Ammad Mahmood, MBChB

Dalli LL, Kim J, Cadilhac DA, Greenland M, Sanfilippo FM, Andrew NE, Thrift AG, Grimley R, Lindley RI, Sundararajan V, et al. Greater Adherence to Secondary Prevention Medications Improves Survival After Stroke or Transient Ischemic Attack: A Linked Registry Study. Stroke. 2021.

Previous studies of medication adherence poststroke have used an arbitrary cut off of 80% adherence as signifying good adherence, with even 30-40% adherence considered to be “intermediate.” In this retrospective registry study, clinical data from the Australian Stroke Clinical Registry was linked with nationwide prescription refill and mortality data. Rather than focus on a cut-off, the authors utilized “restricted cubic spline” Cox regression to study the effect of a spectrum of adherence on outcome. They focused on adherence to antihypertensives, statins and non-aspirin antithrombotic agents amongst patients during the first year after first ever stroke or TIA and its link with all-cause mortality up to 3 years post-hospital discharge.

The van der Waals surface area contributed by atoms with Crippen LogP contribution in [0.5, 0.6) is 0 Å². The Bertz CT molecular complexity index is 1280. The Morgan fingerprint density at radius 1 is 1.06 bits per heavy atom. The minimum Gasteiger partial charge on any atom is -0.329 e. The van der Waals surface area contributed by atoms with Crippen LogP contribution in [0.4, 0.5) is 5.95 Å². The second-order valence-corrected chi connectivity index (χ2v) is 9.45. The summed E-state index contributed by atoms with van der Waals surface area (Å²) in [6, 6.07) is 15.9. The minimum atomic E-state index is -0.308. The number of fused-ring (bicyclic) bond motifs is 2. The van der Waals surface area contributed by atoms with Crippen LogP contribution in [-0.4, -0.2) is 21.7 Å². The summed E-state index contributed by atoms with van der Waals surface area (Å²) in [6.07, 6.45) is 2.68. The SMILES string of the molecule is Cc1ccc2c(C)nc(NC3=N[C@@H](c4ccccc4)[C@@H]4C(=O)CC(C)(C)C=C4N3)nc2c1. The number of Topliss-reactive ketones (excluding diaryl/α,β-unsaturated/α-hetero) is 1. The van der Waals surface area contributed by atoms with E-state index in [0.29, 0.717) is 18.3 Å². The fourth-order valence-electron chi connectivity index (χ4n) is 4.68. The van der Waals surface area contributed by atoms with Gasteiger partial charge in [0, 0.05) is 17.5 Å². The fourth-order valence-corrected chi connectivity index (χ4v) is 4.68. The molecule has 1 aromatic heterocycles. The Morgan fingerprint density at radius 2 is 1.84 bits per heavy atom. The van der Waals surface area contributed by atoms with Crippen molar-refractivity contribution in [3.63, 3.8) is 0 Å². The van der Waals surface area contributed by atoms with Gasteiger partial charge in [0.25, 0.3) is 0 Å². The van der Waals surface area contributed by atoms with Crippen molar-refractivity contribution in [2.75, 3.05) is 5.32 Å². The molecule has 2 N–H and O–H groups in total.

A total of 8363 stroke survivors were studied, 44% aged >75 and 44% female. Seventy-five percent were prescribed antihypertensives, and amongst those without ICH, 84% were prescribed statins and 65% prescribed non-aspirin antithrombotics. Median adherence was ~90% in each medication group. Interestingly, their data suggest that >60% adherence, each 10% increase in adherence was associated with a reduction in all-cause mortality as follows:

  • 13% for antihypertensive agents (hazard ratio, 0.87 [95% CI, 0.81–0.95])
  • 13% for statins (hazard ratio, 0.87 [95% CI, 0.80–0.95])
  • 15% for non-aspirin antithrombotic agents (hazard ratio, 0.85 [95% CI, 0.79–0.93]).

The authors acknowledged several limitations of the study, primarily that data examined prescription refills and not whether the collected medication was taken by each individual. Those with good adherence may also be likely to engage in other behaviors which can improve overall health, such as smoking cessation or improved diet and exercise.

Whilst unable to shed light on some of the many medical, social, cultural or financial reasons for reduced adherence with medication, the data presented here are of interest. The possible incrementing benefits of increased adherence even in those with existing “good” adherence highlight the need to explore reasons for non-adherence and how these are best addressed.